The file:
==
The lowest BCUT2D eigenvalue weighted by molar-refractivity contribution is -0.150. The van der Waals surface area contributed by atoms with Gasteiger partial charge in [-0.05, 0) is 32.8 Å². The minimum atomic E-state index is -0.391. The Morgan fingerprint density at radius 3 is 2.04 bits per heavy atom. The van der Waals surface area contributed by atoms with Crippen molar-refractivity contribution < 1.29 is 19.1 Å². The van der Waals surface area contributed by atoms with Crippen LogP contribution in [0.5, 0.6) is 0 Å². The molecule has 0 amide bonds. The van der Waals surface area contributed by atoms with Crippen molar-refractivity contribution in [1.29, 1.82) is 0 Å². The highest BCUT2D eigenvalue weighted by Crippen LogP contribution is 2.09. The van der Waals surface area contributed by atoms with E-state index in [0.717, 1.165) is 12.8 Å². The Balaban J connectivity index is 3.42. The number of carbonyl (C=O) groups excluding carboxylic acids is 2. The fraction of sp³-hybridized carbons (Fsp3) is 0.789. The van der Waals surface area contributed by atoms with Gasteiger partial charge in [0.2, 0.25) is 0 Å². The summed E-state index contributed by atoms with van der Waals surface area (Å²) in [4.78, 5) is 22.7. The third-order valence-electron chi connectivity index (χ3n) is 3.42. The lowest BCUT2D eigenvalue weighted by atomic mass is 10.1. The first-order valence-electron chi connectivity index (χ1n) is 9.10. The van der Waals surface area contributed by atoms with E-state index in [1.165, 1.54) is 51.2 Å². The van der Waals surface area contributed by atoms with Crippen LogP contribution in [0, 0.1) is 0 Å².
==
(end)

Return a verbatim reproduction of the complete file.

The lowest BCUT2D eigenvalue weighted by molar-refractivity contribution is -0.150. The van der Waals surface area contributed by atoms with Gasteiger partial charge in [-0.05, 0) is 32.8 Å². The minimum atomic E-state index is -0.391. The Morgan fingerprint density at radius 3 is 2.04 bits per heavy atom. The van der Waals surface area contributed by atoms with Crippen molar-refractivity contribution < 1.29 is 19.1 Å². The van der Waals surface area contributed by atoms with Crippen LogP contribution in [0.5, 0.6) is 0 Å². The molecule has 0 amide bonds. The van der Waals surface area contributed by atoms with Crippen molar-refractivity contribution in [1.29, 1.82) is 0 Å². The highest BCUT2D eigenvalue weighted by Crippen LogP contribution is 2.09. The van der Waals surface area contributed by atoms with E-state index in [0.717, 1.165) is 12.8 Å². The Balaban J connectivity index is 3.42. The number of carbonyl (C=O) groups excluding carboxylic acids is 2. The fraction of sp³-hybridized carbons (Fsp3) is 0.789. The van der Waals surface area contributed by atoms with Gasteiger partial charge in [0.2, 0.25) is 0 Å². The summed E-state index contributed by atoms with van der Waals surface area (Å²) in [4.78, 5) is 22.7. The third-order valence-electron chi connectivity index (χ3n) is 3.42. The lowest BCUT2D eigenvalue weighted by atomic mass is 10.1. The first-order valence-electron chi connectivity index (χ1n) is 9.10. The van der Waals surface area contributed by atoms with E-state index in [1.165, 1.54) is 51.2 Å². The van der Waals surface area contributed by atoms with Crippen LogP contribution in [0, 0.1) is 0 Å².